Arco Madrid, Spain’s international contemporary art fair, is changing strategy for its 37th edition (21-25 February). Rather than highlighting a guest country or region among its 211 exhibitors, it is focusing on the concept of the future. Titled “What is going to happen is not ‘the future’, but what we are going to do”—inspired by a quote from Argentine writer Jorge Luis Borges—the section, curated by Chus Martínez, Elise Lammer and Rosa Lleó, features 20 galleries presenting solo shows of artists whose works consider the future in varying ways.
“The future should be understood as a philosophical question [and] the closest thing to the future is the continuous defence of the conditions that allow artists to work,” says Carlos Urroz, Arco Madrid’s managing director.
In practice, that theme plays out across works that address contemporary ideas of utopian possibility contrasted with current conditions.
At Galerie Emanuel Layr of Rome and Vienna is French artist Lili Reynaud-Dewar’s video, Beyond the Land of Minimal Possessions (2017). Set in Marfa, Texas, the “horror comedy” centres on eight young, struggling artists and deals with gentrification and the commodification of art, land, ideas and freedom.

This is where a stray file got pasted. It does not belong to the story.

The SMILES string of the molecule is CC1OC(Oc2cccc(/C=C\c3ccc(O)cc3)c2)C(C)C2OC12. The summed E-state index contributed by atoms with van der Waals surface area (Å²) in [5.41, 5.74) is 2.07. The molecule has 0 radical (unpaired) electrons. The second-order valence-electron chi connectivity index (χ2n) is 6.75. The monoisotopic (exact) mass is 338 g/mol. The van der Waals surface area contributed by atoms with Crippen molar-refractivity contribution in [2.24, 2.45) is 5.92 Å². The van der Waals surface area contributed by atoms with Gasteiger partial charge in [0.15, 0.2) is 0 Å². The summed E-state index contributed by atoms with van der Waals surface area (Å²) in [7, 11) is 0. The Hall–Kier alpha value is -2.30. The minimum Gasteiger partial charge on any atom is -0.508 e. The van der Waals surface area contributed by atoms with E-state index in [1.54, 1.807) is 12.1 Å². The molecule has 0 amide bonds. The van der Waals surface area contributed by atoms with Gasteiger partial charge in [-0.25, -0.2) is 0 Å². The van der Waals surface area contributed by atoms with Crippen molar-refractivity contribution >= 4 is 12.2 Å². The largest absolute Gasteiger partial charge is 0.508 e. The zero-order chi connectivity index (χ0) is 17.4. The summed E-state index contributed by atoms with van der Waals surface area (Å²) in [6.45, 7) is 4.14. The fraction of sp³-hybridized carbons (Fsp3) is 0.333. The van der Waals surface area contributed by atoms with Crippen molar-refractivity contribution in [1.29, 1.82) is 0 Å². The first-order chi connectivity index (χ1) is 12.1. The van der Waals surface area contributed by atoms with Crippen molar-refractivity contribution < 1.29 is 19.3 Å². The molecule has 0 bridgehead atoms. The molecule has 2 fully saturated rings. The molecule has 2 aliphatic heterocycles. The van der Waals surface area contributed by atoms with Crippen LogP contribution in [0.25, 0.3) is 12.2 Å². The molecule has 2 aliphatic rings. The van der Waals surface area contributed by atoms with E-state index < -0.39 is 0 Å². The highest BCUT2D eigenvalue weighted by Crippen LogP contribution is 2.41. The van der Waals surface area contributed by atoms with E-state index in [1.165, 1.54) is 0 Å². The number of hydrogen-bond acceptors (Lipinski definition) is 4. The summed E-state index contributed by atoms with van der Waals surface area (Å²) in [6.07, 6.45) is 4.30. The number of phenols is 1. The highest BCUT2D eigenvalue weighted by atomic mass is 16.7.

Meanwhile, Galerie Crèvecoeur of Paris is displaying Argentine artist Adriana Minoliti’s cyborg paintings. “Adriana subverts the traditional codes of painting and reflects on issues such as the post-gender context and the future character of the cyborg, for which she is influenced by Donna Haraway’s cyborg manifesto,” says Alix Dionot-Morani, the co-owner of Galerie Crèvecoeur.
Finally, Spanish artist Alvaro Urbano (represented by Berlin’s ChertLüdde) has created “a scenario of architecture” based on Archizoom’s unrealised sketch Teatro Impossibile (Impossible Theatre, 1960) as the backdrop for the talks programme.
• Arco Madrid, 21-25 February, Feria de Madrid